. . . When it comes to producing renewable energy, winning golf tournaments, banning books, and closing rural hospitals. Why is Texas so darn great . . . and so darn awful?
Texas Monthly staffer Dan Solomon discusses his first book, ‘The Fight for Midnight,’ which comes out as we approach the ten-year anniversary of a dramatic day (and night) at the Legislature.
Why has San Antonio fallen behind Houston, Dallas, and Austin?
You can’t blame Jeb.
Why the grocery chain’s rise has proven unstoppable.
From George Jones to Attica Locke, these Texans have made lasting cultural impacts on the state.
In Gabino Iglesias’s horror novel, racism, a broken health-care system, and Mexican cartels meet up with powerful brujas and disemboweled zombies.
Bill Broyles—now best known as a Hollywood screenwriter—remembers the magazine’s first issue.
A conversation with the author of the moving and assured ‘God Spare the Girls.’
The New York–born singer-songwriter got to Texas as soon as he could—and spent the next five decades changing the lives of seemingly everyone he met.
Texas science fiction authors Nicky Drayden and Christopher Brown contemplate the future of writing about the future.
The coffee table book ‘Marfa Gardens’ proves that there’s more to desert flora than cactus and agave.
A new book celebrates a pair of well-established African American and Latino communities that are disappearing from Texas’s fastest-growing city.
The story behind the story behind Austinite Mike Shea’s three seconds of international fame.
The UT professor and longtime ’Texas Monthly’ contributor died on Saturday at the age of 79 after a stroke.
Randy Kennedy on the Texas locales that helped shape his debut novel.
The Austin thriller writer Meg Gardiner explains her connections to the Golden State Killer and the Oklahoma City bombing.
Donald Trump has profoundly discouraged people from coming over our borders. But is his influence wearing off?
An Austinite misses the beach, but doesn't want to be a bother.
In his new book, Robert D. Hodge explores the Texas borderlands through the seven generations of his ranching family.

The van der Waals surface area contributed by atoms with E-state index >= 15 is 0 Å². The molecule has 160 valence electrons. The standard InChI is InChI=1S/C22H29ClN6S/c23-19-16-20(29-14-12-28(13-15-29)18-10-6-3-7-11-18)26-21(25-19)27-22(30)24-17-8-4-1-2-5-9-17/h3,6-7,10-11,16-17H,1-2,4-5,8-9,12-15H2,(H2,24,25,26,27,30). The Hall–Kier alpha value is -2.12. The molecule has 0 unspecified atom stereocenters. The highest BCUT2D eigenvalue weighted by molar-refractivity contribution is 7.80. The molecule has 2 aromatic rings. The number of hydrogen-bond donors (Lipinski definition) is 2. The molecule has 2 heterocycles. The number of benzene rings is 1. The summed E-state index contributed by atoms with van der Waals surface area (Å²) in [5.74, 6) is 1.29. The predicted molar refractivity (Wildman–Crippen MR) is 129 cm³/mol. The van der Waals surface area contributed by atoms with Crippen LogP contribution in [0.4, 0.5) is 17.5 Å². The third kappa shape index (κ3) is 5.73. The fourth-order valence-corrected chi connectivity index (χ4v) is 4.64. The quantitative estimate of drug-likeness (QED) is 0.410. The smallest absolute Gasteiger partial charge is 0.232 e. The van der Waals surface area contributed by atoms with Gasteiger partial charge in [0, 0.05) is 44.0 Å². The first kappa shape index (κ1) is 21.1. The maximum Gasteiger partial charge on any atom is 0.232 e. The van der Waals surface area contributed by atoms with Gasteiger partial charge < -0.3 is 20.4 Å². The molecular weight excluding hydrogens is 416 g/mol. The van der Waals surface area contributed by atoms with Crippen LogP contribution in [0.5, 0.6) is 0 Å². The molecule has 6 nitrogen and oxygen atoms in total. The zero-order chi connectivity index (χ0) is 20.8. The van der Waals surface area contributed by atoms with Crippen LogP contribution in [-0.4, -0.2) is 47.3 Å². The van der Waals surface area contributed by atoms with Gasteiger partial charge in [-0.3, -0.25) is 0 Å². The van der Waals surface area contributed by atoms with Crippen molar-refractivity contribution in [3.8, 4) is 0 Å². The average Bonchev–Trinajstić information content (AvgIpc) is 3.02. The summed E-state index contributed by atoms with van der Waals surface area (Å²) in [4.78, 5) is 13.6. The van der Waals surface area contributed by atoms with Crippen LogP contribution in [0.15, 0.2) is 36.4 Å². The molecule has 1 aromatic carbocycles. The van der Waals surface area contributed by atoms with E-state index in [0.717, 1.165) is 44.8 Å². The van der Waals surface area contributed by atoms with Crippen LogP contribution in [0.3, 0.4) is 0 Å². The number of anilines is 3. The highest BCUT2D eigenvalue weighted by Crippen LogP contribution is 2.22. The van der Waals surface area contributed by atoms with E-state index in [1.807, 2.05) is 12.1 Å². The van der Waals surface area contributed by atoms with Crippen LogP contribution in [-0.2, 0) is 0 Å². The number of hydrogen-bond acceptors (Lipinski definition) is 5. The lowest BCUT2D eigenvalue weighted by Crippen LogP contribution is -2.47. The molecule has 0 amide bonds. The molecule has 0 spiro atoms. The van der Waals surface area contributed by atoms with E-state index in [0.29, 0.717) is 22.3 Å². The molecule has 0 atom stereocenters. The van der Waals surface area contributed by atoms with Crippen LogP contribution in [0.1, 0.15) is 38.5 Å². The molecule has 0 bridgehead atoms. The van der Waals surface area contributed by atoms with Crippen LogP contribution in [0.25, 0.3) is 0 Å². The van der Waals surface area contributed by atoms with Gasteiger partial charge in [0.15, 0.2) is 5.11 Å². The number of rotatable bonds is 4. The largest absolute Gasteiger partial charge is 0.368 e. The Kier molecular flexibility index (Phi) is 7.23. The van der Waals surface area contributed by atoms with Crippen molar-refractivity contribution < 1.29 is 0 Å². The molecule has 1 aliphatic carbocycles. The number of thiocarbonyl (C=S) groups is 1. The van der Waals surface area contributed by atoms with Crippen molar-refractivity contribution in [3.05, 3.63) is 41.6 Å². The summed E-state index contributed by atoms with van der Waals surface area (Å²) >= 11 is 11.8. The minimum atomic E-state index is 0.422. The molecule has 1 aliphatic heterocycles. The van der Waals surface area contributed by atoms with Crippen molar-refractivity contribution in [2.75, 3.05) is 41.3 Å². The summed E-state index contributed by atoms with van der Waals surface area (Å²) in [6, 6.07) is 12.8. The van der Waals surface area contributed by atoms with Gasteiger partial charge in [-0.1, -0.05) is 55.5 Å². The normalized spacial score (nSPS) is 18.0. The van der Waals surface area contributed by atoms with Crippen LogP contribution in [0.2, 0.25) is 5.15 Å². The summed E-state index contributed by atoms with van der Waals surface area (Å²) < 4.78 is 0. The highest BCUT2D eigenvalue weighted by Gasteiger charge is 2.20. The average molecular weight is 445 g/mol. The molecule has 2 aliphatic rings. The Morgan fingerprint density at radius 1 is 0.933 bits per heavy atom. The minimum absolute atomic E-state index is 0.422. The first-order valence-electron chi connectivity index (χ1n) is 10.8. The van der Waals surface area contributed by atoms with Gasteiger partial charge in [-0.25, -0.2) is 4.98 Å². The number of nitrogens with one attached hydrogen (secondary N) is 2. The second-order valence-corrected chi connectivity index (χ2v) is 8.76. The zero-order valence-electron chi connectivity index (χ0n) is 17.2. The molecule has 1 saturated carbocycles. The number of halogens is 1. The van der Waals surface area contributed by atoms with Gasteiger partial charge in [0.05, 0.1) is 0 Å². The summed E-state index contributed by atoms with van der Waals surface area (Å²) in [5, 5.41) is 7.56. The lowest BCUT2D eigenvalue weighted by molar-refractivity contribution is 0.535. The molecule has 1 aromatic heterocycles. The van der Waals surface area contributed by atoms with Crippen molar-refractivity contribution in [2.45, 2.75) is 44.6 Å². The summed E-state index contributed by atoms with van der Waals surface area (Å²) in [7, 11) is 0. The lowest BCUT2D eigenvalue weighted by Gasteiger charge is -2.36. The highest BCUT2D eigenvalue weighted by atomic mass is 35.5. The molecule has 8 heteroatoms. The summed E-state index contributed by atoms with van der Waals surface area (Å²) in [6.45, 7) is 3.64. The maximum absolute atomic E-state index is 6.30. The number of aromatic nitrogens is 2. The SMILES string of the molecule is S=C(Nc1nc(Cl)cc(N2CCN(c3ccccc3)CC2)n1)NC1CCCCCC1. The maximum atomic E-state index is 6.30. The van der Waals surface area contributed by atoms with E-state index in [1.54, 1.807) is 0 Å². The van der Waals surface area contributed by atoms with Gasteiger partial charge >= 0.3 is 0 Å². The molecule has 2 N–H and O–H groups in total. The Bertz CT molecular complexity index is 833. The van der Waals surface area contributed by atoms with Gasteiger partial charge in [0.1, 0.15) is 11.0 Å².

Author Adam Sternbergh tells us how a Canadian-raised Brooklynite wrote a book set in West Texas.
The McConaughey flowchart to end all flowcharts.
Summer reading—Texas style.
Willie Beeley and Billy Stoner have never met. But from a distance, the two musicians might be the same person.
It was the best of covers, it was the worst of covers.
Nobody knows the coleslaw.
The best books by and for Texans coming out in June 2017.
One man’s crazy quest to conquer the culinary capital of the world with smoked brisket.
The numbers behind our May issue.
It's not New York or L.A. or Austin, but here's why Midlake front man Eric Pulido calls Denton home.
Cornyation, lampooning San Antonio's social elites since 1951.
Over the past 23 years, the founding director of the Michener Center for Writers has helped launch countless literary careers. Here are a few of the program’s most notable graduates.
One question with the executive producer of 'The Son.'
A typical morning for William McRaven.
George W. Bush, portraitist.
George Saunders explains how writing about Trump voters and writing a novel required the same skill: understanding people you don’t agree with.
Paulette Jiles wasn't born in Texas, but she started writing novels set here as fast as she could.
The incandescent unreality of Rocky Schenck is on display in the photographer's second collection.
The dean of Dell Medical School wants to reinvent health care for the twenty-first century.
A new biography takes a hard look at our forty-third president’s foreign policy record, with assessments that often stand in stark contrast with Bush's own verdict on his presidency.
Getting wet, getting scared, and getting my family a little closer to Texas at Schlitterbahn.
Justin Cronin on Texas, our toxic environment, and the long-awaited finale to his best-selling science-fiction trilogy.
In-migration, by the numbers.
Illustration by Timothy Greenfield-Sanders. Click to enlarge.When Governor Greg Abbott announced, in the wake of the November terrorist attacks on Paris, that Texas would not accept any new Syrian refugees, he was flouting the law of the land: the placement of refugees within the United States
MBAs Across America CEO and co-founder Casey Gerald explains why it’s hard to change the world.
Carrie Rodriguez’s new album finds her delving deep into her family history.
In 1975 the estate of J. Frank Dobie (1888–1964) established an endowment that would allow the University of Texas Press to keep his books in print for decades to come. Forty years later, the arrangement is still in place, and the press annually sells thousands of copies of
A death penalty in decline.
James Lee Burke may split his time between Louisiana and Montana, but he's never really left Texas.